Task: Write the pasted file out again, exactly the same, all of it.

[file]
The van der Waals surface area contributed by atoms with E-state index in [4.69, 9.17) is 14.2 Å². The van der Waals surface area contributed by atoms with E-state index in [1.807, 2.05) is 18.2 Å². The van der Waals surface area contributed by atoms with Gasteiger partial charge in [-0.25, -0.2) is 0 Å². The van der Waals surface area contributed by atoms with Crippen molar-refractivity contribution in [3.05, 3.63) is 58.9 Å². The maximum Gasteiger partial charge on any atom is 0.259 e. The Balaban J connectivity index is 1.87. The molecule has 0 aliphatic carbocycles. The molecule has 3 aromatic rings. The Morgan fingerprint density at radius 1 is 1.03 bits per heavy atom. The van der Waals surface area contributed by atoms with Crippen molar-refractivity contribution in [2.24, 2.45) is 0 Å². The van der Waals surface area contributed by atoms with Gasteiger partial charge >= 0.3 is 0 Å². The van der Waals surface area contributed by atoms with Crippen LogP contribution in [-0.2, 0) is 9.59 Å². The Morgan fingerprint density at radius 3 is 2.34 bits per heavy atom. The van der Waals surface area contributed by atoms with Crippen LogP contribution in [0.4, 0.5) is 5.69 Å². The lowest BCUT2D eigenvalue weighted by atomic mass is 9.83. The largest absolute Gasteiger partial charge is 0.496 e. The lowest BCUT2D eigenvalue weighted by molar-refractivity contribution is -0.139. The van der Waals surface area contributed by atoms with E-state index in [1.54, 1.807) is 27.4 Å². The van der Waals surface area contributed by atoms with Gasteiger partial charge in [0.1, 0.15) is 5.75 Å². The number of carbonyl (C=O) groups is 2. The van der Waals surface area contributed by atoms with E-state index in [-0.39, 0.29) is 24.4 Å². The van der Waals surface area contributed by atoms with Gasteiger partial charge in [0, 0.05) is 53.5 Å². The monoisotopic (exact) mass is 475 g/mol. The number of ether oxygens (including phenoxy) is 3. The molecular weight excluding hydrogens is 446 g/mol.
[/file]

The van der Waals surface area contributed by atoms with E-state index in [4.69, 9.17) is 14.2 Å². The van der Waals surface area contributed by atoms with E-state index in [1.807, 2.05) is 18.2 Å². The van der Waals surface area contributed by atoms with Gasteiger partial charge in [-0.25, -0.2) is 0 Å². The van der Waals surface area contributed by atoms with Crippen molar-refractivity contribution in [3.05, 3.63) is 58.9 Å². The maximum Gasteiger partial charge on any atom is 0.259 e. The Balaban J connectivity index is 1.87. The molecule has 0 aliphatic carbocycles. The molecule has 3 aromatic rings. The Morgan fingerprint density at radius 1 is 1.03 bits per heavy atom. The van der Waals surface area contributed by atoms with Crippen molar-refractivity contribution in [2.24, 2.45) is 0 Å². The van der Waals surface area contributed by atoms with Gasteiger partial charge >= 0.3 is 0 Å². The van der Waals surface area contributed by atoms with Crippen LogP contribution in [-0.2, 0) is 9.59 Å². The Morgan fingerprint density at radius 3 is 2.34 bits per heavy atom. The van der Waals surface area contributed by atoms with Crippen LogP contribution in [0.4, 0.5) is 5.69 Å². The lowest BCUT2D eigenvalue weighted by atomic mass is 9.83. The largest absolute Gasteiger partial charge is 0.496 e. The lowest BCUT2D eigenvalue weighted by molar-refractivity contribution is -0.139. The van der Waals surface area contributed by atoms with E-state index in [1.54, 1.807) is 27.4 Å². The van der Waals surface area contributed by atoms with Gasteiger partial charge in [0.1, 0.15) is 5.75 Å². The number of carbonyl (C=O) groups is 2. The van der Waals surface area contributed by atoms with E-state index in [-0.39, 0.29) is 24.4 Å². The van der Waals surface area contributed by atoms with Gasteiger partial charge in [0, 0.05) is 53.5 Å². The monoisotopic (exact) mass is 475 g/mol. The number of ether oxygens (including phenoxy) is 3. The molecular weight excluding hydrogens is 446 g/mol.